With that amount of hornwort an airstone is probably unnecessary- it off-gasses what co2 is in the water feeding the plants.I use no filters or airstones in my Elassoma tanks, but I do have some plants that are known for putting out serious oxygen.
It is my experience that Elassoma are quite illusive. I look in my tanks at night with a flashlight to see them, but I am a super geek about this. I think I remember seeing them a lot more often after they were in their tank for about 6-7 months, but then I had to move the tank and ended up re-aquascaping and now they always hide.

#3 Erica Lyons

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Posted 23 August 2010 - 12:29 AM

View PostElijah, on 22 August 2010 - 11:32 PM, said:

What kind of bulbs are you using on your light? Cool white lights work very well for plants, otherwise I would use daylight-6,500K light bulbs.
The bulbs are incandescents.  I'm not pleased about that (I prefer full spectrum), but at least it's brighter than the two little rinky dink three inch incandesents that came with the tank.  I'm going to examine the casing and see if I can't take out the bulbs that came with the housing and put in full spectrum bulbs of the same size.  


View PostElijah, on 22 August 2010 - 11:32 PM, said:

With that amount of hornwort an airstone is probably unnecessary- it off-gasses what co2 is in the water feeding the plants.I use no filters or airstones in my Elassoma tanks, but I do have some plants that are known for putting out serious oxygen.
The natural equilibrium concentration of carbon dioxide in water that is in contact with air is 2 parts per million, or roundabouts.  My test kit isn't very accurate in that range.  Because I'm not injecting any extra carbon dioxide into the water, the highest concentration possible is the equilibrium concentration.  In the depths, the ceratophyllum decreases the CO2 below the equilibrium concentration as it uses up the carbon dioxide to grow.  So the airstone actually is replenishing the carbon dioxide in the aquarium.  It circulates the water and pushes the low CO2 concentration water that is in the depths towards the surface, where the CO2 can be replenished by coming from the atmosphere.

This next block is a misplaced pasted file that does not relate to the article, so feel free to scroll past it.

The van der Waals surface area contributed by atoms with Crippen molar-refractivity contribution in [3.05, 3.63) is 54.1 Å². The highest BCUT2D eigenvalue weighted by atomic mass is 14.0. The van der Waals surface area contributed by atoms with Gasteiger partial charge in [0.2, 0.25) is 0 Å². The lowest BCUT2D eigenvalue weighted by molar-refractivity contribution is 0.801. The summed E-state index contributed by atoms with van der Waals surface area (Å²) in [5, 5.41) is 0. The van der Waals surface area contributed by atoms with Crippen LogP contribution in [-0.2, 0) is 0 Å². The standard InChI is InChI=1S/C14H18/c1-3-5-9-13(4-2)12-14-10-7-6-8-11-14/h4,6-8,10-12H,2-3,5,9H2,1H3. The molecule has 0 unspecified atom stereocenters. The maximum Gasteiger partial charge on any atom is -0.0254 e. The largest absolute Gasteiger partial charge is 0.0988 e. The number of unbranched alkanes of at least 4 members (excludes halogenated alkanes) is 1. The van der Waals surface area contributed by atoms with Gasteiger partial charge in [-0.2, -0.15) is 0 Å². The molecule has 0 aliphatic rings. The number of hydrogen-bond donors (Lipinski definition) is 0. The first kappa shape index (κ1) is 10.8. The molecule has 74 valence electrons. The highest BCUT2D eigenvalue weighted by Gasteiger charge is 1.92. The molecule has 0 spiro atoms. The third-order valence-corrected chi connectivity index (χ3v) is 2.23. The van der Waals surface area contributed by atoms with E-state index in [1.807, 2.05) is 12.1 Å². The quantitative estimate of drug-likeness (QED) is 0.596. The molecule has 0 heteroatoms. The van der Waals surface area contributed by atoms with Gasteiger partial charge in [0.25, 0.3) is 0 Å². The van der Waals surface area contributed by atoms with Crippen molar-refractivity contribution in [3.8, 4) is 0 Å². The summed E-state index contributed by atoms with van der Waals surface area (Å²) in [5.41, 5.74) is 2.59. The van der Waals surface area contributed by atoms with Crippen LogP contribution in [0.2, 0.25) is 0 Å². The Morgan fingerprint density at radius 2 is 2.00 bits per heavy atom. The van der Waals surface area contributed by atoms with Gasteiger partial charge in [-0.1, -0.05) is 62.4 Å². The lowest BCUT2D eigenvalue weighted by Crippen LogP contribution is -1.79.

If I were injecting CO2 at 20 or 30 ppm, then no, I wouldn't want to have an air stone because, since the air stone increases exchange between the air and the water, the concentration of carbon dioxide would be pushed down towards its equilibrium value of 2 ppm.  But I'm not injecting carbon dioxide, so the airstone is acting to raise the concentration of CO2 up towards the equilibrium value.  


View PostElijah, on 22 August 2010 - 11:32 PM, said:

It is my experience that Elassoma are quite illusive. I look in my tanks at night with a flashlight to see them, but I am a super geek about this.
I read that and immediately looked in the tank for Elassoma with a cell phone flash light, and we saw some!  I was beginning to worry that they weren't still in there.  Are they clear when they sleep?  That's strange.  This is seeming more and more like a chameleon fish.

Edited by Okiimiru, 23 August 2010 - 12:40 AM.


#4 fundulus

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Posted 23 August 2010 - 07:08 AM

I wouldn't be absolutely committed to CO2 measurements for plant growth. At different pH values the balance shifts between CO2, HCO3- and CO3--. The HCO3-, more commonly available over pH 7, can be fixed by aquatic plants' photosynthetic pathways about as well as CO2.
Bruce Stallsmith, Huntsville, Alabama, US of A

#5 Erica Lyons

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Posted 23 August 2010 - 08:01 AM

View PostOkiimiru, on 23 August 2010 - 12:29 AM, said:

I'm going to examine the casing and see if I can't take out the bulbs that came with the housing and put in full spectrum bulbs of the same size.  
Nope.  The casing can't be opened without breaking it, and it claims that there are "No serviceable parts inside".  *shrugs*  I'm not too worried about the lighting level.  Ceratophyllum isn't one of those plants that you have to pamper.  It's actually the fastest growing plant I know of (besides rhizome aponogetons, which grow initially off of stored energy) so I'm not too worried about the plant being able to live without full spectrum lights.  My bet is that it will grow slower, like at the rate that a normal plant would.  

I wonder if the lower lighting level (incandescents, yellowish, instead of full spectrum bulbs, bright and clear white) will encourage the fish to be less skittish.  Sometimes if you lower the lights or change the bulb to a red bulb instead of a white one, you can encourage nocturnal or shy animals to come out.  Like ghost knife fish.